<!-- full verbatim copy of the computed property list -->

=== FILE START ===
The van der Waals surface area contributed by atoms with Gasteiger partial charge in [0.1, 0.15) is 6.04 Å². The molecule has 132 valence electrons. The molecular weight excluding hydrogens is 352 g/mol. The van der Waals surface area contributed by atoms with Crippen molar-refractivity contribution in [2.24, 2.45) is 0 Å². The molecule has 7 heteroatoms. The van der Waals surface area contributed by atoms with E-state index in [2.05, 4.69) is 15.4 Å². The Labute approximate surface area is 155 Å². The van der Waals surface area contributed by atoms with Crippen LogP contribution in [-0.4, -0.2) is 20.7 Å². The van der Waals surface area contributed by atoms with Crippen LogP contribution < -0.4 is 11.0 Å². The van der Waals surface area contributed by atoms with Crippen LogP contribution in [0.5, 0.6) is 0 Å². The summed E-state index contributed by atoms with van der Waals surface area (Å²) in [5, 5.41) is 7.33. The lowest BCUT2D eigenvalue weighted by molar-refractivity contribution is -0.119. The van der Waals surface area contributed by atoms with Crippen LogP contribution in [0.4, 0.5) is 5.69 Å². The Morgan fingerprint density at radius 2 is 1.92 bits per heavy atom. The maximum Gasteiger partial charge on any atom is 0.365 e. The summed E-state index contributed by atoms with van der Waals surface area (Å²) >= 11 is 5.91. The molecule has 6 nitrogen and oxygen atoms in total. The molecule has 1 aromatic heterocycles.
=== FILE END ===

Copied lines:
The van der Waals surface area contributed by atoms with Gasteiger partial charge in [0.1, 0.15) is 6.04 Å². The molecule has 132 valence electrons. The molecular weight excluding hydrogens is 352 g/mol. The van der Waals surface area contributed by atoms with Crippen molar-refractivity contribution in [2.24, 2.45) is 0 Å². The molecule has 7 heteroatoms. The van der Waals surface area contributed by atoms with E-state index in [2.05, 4.69) is 15.4 Å². The Labute approximate surface area is 155 Å². The van der Waals surface area contributed by atoms with Crippen LogP contribution in [-0.4, -0.2) is 20.7 Å². The van der Waals surface area contributed by atoms with Crippen LogP contribution < -0.4 is 11.0 Å². The van der Waals surface area contributed by atoms with Crippen LogP contribution in [0.5, 0.6) is 0 Å². The summed E-state index contributed by atoms with van der Waals surface area (Å²) in [5, 5.41) is 7.33. The lowest BCUT2D eigenvalue weighted by molar-refractivity contribution is -0.119. The van der Waals surface area contributed by atoms with Crippen LogP contribution in [0.4, 0.5) is 5.69 Å². The Morgan fingerprint density at radius 2 is 1.92 bits per heavy atom. The maximum Gasteiger partial charge on any atom is 0.365 e. The summed E-state index contributed by atoms with van der Waals surface area (Å²) >= 11 is 5.91. The molecule has 6 nitrogen and oxygen atoms in total. The molecule has 1 aromatic heterocycles.